The Foo Fighters are taking up residency at The Late Show.
The rock band fronted by Dave Grohl has booked a weeklong stay at CBS’ The Late Show With David Letterman the week of Monday, Oct. 13 through Friday, Oct. 17. The band will play covers of music from the cities that inspired their forthcoming eighth album, Sonic Highways. To kick off the week, Grohl will be interviewed by Letterman on Oct. 13.
The Foo Fighters’ week coincides with its eight-part HBO series, Foo Fighters: Sonic Highways. It premieres Oct. 17 and chronicles the making of the upcoming album Sonic Highways, which hits stores Nov. 10 via Roswell/RCA. Both the series and the album features local musicians from eight cities — Austin, Chicago, L.A., Nashville, New Orleans, New York, Seattle and Washington, D.C. — some of whom will join the band on The Late Show.
Of all the tributes to Robin Williams, I feel a little bit strange saying I was waiting for David Letterman to come back from vacation to do his. Both comedians go back decades, and Williams appeared on his show over 50 times. Not only was Letterman’s tribute incredibly heart-felt, it put me back in that funk again over the loss of one of the funniest men in history.
Letterman went on to recount the time Williams invited him years later to guest-star on Mork & Mindy, the big break he says was a “double-edged sword” for being both a kind gesture and a show he had “no business being on.” Here’s a clip of Letterman’s appearance on the show.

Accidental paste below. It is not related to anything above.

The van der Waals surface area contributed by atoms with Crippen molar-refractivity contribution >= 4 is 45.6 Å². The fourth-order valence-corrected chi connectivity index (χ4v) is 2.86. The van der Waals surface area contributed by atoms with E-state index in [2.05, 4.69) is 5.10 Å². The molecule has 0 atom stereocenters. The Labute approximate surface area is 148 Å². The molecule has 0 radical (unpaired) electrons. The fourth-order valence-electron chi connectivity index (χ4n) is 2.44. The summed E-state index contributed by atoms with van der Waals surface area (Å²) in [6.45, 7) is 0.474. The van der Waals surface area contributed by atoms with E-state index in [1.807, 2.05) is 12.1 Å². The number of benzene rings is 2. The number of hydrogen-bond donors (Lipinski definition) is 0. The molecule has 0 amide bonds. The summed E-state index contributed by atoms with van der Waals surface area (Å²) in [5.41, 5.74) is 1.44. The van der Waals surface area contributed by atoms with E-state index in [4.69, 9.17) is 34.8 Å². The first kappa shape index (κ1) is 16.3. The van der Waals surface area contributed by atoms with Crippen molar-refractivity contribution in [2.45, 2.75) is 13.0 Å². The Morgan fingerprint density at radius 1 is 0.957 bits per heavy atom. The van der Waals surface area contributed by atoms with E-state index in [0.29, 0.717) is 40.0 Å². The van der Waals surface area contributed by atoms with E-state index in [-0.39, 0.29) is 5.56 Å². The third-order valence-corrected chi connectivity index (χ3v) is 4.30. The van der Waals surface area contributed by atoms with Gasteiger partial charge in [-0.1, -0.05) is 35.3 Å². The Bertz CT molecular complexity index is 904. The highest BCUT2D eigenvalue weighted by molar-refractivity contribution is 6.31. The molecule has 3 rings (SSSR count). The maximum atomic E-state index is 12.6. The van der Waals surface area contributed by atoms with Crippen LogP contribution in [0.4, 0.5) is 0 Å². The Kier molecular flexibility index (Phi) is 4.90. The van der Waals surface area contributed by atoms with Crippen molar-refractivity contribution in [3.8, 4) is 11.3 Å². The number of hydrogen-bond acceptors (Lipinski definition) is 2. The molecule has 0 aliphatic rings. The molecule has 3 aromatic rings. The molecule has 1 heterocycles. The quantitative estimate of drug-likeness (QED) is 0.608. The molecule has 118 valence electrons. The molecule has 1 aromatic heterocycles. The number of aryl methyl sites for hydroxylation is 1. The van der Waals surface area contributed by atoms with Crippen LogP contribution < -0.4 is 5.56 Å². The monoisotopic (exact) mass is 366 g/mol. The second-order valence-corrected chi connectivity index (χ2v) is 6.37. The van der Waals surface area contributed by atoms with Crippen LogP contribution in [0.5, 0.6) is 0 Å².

Last week, Jerry Seinfeld presented a fourth-season episode of his smash web series Comedians in Cars Getting Coffee, a uniquely personal and intimate look at comedy and life with such luminaries as David Letterman, Tina Fey, and Chris Rock. Held at The Paley Center for Media in New York, Jerry discussed the production of this compelling and hilarious project, but unfortunately coffee was not allowed in the theater. You can watch the video in full here.
Dan Rather was the host of the CBS Evening News for 24 years. On October 4, 1986, as Rather was walking along Park Avenue in Manhattan to his apartment, he was attacked and punched from behind by a man who demanded to know, “Kenneth, what is the frequency?”, while a second assailant also chased and beat him. As the assailant pummeled and kicked Rather, he kept repeating the question over and over again. In describing the incident, Rather said, “I got mugged. Who understands these things? I didn’t and I don’t now. I didn’t make a lot of it at the time and I don’t now. I wish I knew who did it and why, but I have no idea.”
Until the crime was resolved years later, Rather’s description of the bizarre crime led some to doubt the veracity of Rather’s account, although the doorman and building supervisor who rescued Rather fully confirmed his version of events. The story entered popular lore and remained unsolved for some time. In 1994 the band R.E.M. released the song “What’s the Frequency, Kenneth?” on the album Monster. Rather was a good sport about it, and actually sang with R.E.M. during a soundcheck prior to a gig at Madison Square Garden, New York, which was shown the following night on the Late Show with David Letterman.
If you were watching David Letterman’s show on September 18, 1985, back when it was still on NBC and called Late Night with David Letterman, you saw a bit of TV history being made.
On that night, Letterman introduced his first “Top Ten” list. And, it all started almost 30 years ago, with the very first Letterman Top Ten List, the “Top Ten Things That Almost Rhyme With Peas.”
Here they are, in descending order:
A solid 5 minutes of a 21-year-old Dave Letterman and his broadcast from April Fool’s Day 1969 on WAGO-AM, the closed-circuit radio station he helped to found at his future alma mater, Ball State University. Note the woman he calls on the phone in this segment – that’s Michelle Cook, the very first Mrs. Letterman.